Lutfur Rahman: undeclared donations, criminal offences?

The selection of Lutfur Rahman as Labour candidate for mayor of Tower Hamlets is proving controversial

A complaint has been made to the Labour Party alleging massive irregularities, multiple breaches of party rules and at least one possible criminal offence in the selection of the fundamentalist-linked politician, Lutfur Rahman, as Labour’s candidate for directly-elected mayor of Tower Hamlets.

As we reported earlier this month, Mr Rahman has personally signed up entire families as sham “paper” members of the Labour Party to act as his personal “vote bank.” We found and filmed a number of these members, some of whom told us that they do not even support the party. Some of these members say that Mr Rahman also paid their subscriptions. Further sham addresses have been identified.

It has also emerged that a number – potentially dozens – of those who voted in the selection contest do not in fact live in Tower Hamlets and were thus not eligible to vote. One of Mr Rahman’s key supporters and organisers claims to be living in a single room in a shared house in Tower Hamlets. He is in fact married and lives with his wife in a suburban house in another borough.

A list compiled by other candidates in the contest, from their canvassing and door-knocking during the campaign, gives nearly 200 names of people who are on the Labour Party membership list – but who do not exist, do not live at the address they give, or were away, mostly in Bangladesh, on polling day. Some of the addresses given are commercial premises where nobody lives. Several of the names match people whom we have identified as Mr Rahman’s sham “paper” members. Not all of these people will necessarily have voted, or have voted for Mr Rahman – but since the turnout was 72 per cent, it is likely that many of them will.

The complaint alleges that Mr Rahman’s campaign is in massive breach of Labour’s rules for the selection contest, which set a cap for each candidate on “all cash expenditure, resources and donations in kind” of £1 per Tower Hamlets Labour Party member – or £1,217.

It alleges that Mr Rahman received funding, or support in kind, far greater than £1,217. His election leaflets, unlike those of the other candidates, were full-colour, glossy, professionally-printed – and were sent through the post to members, the complaint says. Mr Rahman also produced a number of other glossy, full-colour leaflets, including one announcing that he had been shortlisted. He had a sophisticated, professionally-designed website. A fleet of cars was operated to take his supporters to the poll, it is alleged.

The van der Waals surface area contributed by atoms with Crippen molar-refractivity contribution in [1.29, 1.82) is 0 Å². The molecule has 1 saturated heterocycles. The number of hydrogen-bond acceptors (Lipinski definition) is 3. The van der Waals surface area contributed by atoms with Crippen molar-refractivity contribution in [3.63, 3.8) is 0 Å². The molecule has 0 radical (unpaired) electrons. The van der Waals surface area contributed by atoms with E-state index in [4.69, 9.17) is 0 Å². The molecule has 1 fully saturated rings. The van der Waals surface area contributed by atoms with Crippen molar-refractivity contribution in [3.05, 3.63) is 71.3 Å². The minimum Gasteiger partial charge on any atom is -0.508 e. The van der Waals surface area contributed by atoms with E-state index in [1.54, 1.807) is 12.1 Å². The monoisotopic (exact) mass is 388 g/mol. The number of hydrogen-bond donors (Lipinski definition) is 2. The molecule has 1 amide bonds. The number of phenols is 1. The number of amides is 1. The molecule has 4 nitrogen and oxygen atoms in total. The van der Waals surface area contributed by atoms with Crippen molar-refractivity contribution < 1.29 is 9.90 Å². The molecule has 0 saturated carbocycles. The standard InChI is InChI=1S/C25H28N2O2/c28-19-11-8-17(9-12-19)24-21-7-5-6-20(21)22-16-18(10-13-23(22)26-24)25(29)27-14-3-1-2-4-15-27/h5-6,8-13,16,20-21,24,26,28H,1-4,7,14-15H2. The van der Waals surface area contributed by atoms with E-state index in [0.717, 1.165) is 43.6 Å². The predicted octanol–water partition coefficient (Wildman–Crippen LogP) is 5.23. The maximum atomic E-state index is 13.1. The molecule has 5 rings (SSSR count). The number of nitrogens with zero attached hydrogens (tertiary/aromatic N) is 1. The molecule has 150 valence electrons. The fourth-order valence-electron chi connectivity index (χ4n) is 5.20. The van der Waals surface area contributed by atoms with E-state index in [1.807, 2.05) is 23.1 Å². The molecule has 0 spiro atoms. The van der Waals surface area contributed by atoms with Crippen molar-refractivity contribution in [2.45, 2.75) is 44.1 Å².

Mr Rahman was three times kept off the shortlist by the Labour Party amid deep concerns about his links with Islamic fundamentalism, documented repeatedly on this blog, and with wealthy local businessmen. He only got on to the list after taking legal action. He used a solicitor, Makbool Javaid, who has often spoken at rallies of the now-banned pro-terrorist group, al Muhajiroun.

Mr Rahman’s side of the legal action, which cost the parties a total of £42,000, was funded by one of those wealthy businessmen, a Brick Lane restaurateur, Shiraj Haque – though he did get most of his money back from the Labour Party after he won the case. Mr Haque has openly stated that he paid Lutfur’s legal bills to two senior Tower Hamlets Labour Party elected representatives; they have in turn spoken to this blog.

Lutfur’s campaign leaflets and website are identical in design to those produced by the recent campaign to establish the office of directly-elected mayor. Mr Haque admits to me bankrolling the whole directly-elected mayor campaign but claims its leaflets’ similarity to Lutfur’s is purely a coincidence.

A celebration party for Lutfur was held at one of Mr Haque’s restaurants after the victory, at which leading local Islamic fundamentalists congratulated the candidate. Mr Haque organised a larger party for Lutfur at a ballroom on the Commercial Road this week.

Lutfur Rahman is a “regulated donee” under the Political Parties, Elections and Referendum Act and is required by law to report all donations worth over £1,500, in cash or in kind (or multiple donations from a single source totalling more than £1,500) within 30 days of accepting them. All the donations and alleged donations described above are reportable. However, the Electoral Commission has received no reports of donations from Lutfur. Failure to report donations is a criminal offence.

If Lutfur Rahman is elected mayor in October – and the Labour label makes it a likelihood – he will have effectively sole and complete control of Tower Hamlets council’s £1 billion budget.

Mr Rahman failed to respond to repeated text and telephone messages.

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